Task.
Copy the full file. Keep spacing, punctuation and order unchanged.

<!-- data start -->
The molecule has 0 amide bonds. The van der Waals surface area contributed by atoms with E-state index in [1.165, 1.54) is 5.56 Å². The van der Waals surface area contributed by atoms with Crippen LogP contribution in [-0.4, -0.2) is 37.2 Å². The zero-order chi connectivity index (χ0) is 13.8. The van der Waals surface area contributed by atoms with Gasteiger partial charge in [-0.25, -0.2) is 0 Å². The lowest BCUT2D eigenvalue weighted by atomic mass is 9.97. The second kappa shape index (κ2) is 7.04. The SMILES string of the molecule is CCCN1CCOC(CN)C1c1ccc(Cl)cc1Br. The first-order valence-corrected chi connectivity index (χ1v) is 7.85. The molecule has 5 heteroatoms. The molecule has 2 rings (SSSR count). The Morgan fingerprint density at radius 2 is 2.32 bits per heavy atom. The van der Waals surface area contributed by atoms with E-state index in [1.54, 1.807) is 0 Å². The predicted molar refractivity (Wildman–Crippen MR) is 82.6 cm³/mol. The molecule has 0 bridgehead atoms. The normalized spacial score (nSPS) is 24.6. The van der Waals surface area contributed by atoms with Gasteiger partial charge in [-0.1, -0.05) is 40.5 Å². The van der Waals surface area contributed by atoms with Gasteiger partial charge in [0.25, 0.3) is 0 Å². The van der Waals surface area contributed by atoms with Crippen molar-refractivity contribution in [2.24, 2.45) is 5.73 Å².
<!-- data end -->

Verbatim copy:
The molecule has 0 amide bonds. The van der Waals surface area contributed by atoms with E-state index in [1.165, 1.54) is 5.56 Å². The van der Waals surface area contributed by atoms with Crippen LogP contribution in [-0.4, -0.2) is 37.2 Å². The zero-order chi connectivity index (χ0) is 13.8. The van der Waals surface area contributed by atoms with Gasteiger partial charge in [-0.25, -0.2) is 0 Å². The lowest BCUT2D eigenvalue weighted by atomic mass is 9.97. The second kappa shape index (κ2) is 7.04. The SMILES string of the molecule is CCCN1CCOC(CN)C1c1ccc(Cl)cc1Br. The first-order valence-corrected chi connectivity index (χ1v) is 7.85. The molecule has 5 heteroatoms. The molecule has 2 rings (SSSR count). The Morgan fingerprint density at radius 2 is 2.32 bits per heavy atom. The van der Waals surface area contributed by atoms with E-state index in [1.54, 1.807) is 0 Å². The predicted molar refractivity (Wildman–Crippen MR) is 82.6 cm³/mol. The molecule has 0 bridgehead atoms. The normalized spacial score (nSPS) is 24.6. The van der Waals surface area contributed by atoms with Gasteiger partial charge in [-0.1, -0.05) is 40.5 Å². The van der Waals surface area contributed by atoms with Gasteiger partial charge in [0.25, 0.3) is 0 Å². The van der Waals surface area contributed by atoms with Crippen molar-refractivity contribution in [2.24, 2.45) is 5.73 Å².